We have three 2nd-floor balconies. Although our cats would not likely suffer any problems jumping the 12 or so feet to the ground, we take no chances. We’ve affixed netting that encloses the railings so that the cats can enjoy sitting in the sun on the balcony floor, but can’t jump up to access the wide (and relatively safe) railing. I cannot fathom living in a high rise with a cat and not blocking every available access to a window or balcony that could lead to accidental falls. Even if your cat has good balance, no cat ever has purrfect balance 100% of the time, and the diversion of a bird or insect flitting across the field of view could result in a lunge from safety.
I was aghast to read that the Washingtons have not only often witnessed Voodoo on the brink of falling, but that they suspected he’d gone over the night he fell but didn’t actually care enough to go downstairs and see if he was on the ground alive but suffering from injuries. They went down the next morning looking for the body.
Here’s the complete story from Goldcoast.com.au:
This cat fell 34 floors from a Runaway Bay penthouse and survived to see out the rest of his eight lives.
Voodoo the seven-year-old manx has always had an affinity for heights and enjoys living life on the edge.
His owner Sheree Washington said he often teetered on the edge of the balcony, much to her horror.
She and her husband Wayne first noticed Voodoo was missing about 9pm on Monday, after the couple had finished dinner.
“We searched high and low several times and he was nowhere to be found,” said Mr Washington.
“At 1am, we went to bed.”
Mrs Washington said: “It was a very daunting night and I figured if I found him, he wouldn’t be alive.”
Yesterday morning, she made the journey downstairs, expecting to find her beloved cat’s body at the base of the high rise.
Instead, she found Voodoo with nothing more than a few scratches.
“I just saw him lying under the bushes,” she said.
“He was just crouched back in the corner.”
Voodoo had fallen 34 floors and landed on a bush.
Mrs Washington said there was no doubt in her mind the bush had saved his life.
Several branches were snapped, clearly indicating where Voodoo had landed.
“I grabbed the cat box, put him in it and drove him to the vet,” she said.
“Normally, if he sees the cat box he hides because he knows we’re taking him somewhere, but he just jumped straight in.”
Miraculously, Voodoo walked away from the incident with a bloodshot eye, a scratched ear, a cut mouth and a damaged paw.
Mrs Washington said the vet told her the record for an animal surviving a fall was a cat in New York which fell 64 storeys.
The vet told her on lower floors cats tended to injure themselves but by falling from further up, they had time to right themselves and land on their feet.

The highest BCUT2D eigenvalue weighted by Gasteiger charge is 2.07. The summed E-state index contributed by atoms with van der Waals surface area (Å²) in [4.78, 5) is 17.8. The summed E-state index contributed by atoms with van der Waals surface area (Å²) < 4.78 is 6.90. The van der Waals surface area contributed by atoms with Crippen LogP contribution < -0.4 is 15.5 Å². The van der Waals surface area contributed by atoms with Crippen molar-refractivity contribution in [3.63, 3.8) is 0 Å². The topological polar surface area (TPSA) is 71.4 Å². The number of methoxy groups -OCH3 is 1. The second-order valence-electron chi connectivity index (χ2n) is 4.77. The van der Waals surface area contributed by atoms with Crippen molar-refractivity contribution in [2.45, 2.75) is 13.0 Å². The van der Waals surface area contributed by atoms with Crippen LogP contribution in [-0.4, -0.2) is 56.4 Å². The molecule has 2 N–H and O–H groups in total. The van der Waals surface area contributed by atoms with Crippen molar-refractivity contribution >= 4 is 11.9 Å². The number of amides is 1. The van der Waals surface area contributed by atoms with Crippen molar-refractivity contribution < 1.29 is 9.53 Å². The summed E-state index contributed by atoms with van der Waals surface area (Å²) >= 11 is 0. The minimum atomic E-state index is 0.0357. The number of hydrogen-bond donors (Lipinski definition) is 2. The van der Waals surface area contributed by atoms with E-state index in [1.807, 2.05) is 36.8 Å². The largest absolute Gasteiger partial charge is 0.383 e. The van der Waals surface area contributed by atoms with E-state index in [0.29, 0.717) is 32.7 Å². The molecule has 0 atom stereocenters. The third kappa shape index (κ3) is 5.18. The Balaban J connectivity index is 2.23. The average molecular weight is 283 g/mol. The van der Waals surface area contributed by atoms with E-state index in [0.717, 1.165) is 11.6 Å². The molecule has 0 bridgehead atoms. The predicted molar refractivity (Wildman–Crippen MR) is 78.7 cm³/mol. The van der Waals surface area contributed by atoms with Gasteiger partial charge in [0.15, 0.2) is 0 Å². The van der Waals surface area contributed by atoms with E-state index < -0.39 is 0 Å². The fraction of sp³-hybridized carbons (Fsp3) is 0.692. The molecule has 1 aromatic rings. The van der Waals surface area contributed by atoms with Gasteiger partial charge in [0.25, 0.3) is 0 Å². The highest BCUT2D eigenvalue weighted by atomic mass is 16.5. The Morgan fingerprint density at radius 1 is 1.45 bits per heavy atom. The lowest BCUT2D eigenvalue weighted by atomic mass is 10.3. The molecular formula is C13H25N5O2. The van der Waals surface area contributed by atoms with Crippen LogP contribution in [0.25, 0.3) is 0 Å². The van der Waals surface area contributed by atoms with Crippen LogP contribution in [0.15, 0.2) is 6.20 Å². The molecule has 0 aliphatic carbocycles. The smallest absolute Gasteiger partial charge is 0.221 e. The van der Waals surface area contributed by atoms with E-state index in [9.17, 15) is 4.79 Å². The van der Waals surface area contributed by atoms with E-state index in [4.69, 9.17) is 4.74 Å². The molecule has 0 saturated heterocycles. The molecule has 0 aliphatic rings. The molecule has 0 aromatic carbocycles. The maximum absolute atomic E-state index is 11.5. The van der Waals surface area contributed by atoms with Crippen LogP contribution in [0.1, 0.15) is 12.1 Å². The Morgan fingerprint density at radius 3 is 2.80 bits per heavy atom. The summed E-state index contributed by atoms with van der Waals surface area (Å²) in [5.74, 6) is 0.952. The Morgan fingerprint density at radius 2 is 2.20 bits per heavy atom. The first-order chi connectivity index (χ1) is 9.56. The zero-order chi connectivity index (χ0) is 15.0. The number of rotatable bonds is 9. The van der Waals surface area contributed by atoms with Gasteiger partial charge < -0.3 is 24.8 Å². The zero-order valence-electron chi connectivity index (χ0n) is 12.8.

The vet gave Voodoo an antibiotic injection and told Mrs Washington to observe him overnight.
“The temperature, the heartbeat, everything else was fine and she poked and prodded and couldn’t see any signs of damage,” she said.
“Apparently his colour was good, which meant he didn’t have any internal bleeding.”
Mr Washington said the incident was ‘unbelievable’.
“I was convinced he was dead and was coming home for a burial instead of a celebration,” he said.
“He’s a very lucky cat.”
Voodoo was born at a property at Allora near Warwick. The Washingtons fell in love with him and his brother Rocket and brought them to the Gold Coast.
Rocket died four years ago after eating a toad fish near their waterfront house in Paradise Waters.
A year later, the couple moved to the penthouse of the Broadwater Tower with Voodoo in tow.
“He’s quite happy here,” said Mrs Washington.
“I’d feel terrible when he’d walk along the edge — it just makes your palms sweat.
“I used to joke that if you ever found the cat downstairs, post him under the door because there was no way he’d survive.”
This is not the first time Voodoo’s love of heights has ended in trouble.
“Where we used to live, we had a big norfolk pine and he managed to climb nearly to the top of that when he was only a kitten,” she said.
“My daughter climbed the tree with a backpack on because the crows were swooping the tree and brought him down.”
Mrs Washington said Voodoo had been very quiet since the fall and did not eat or drink yesterday, but the prognosis seemed good.
With any luck, Voodoo would be back to normal and eating his Christmas prawns.
Voodoo’s going need some serious white magic to survive life with the Washington family.
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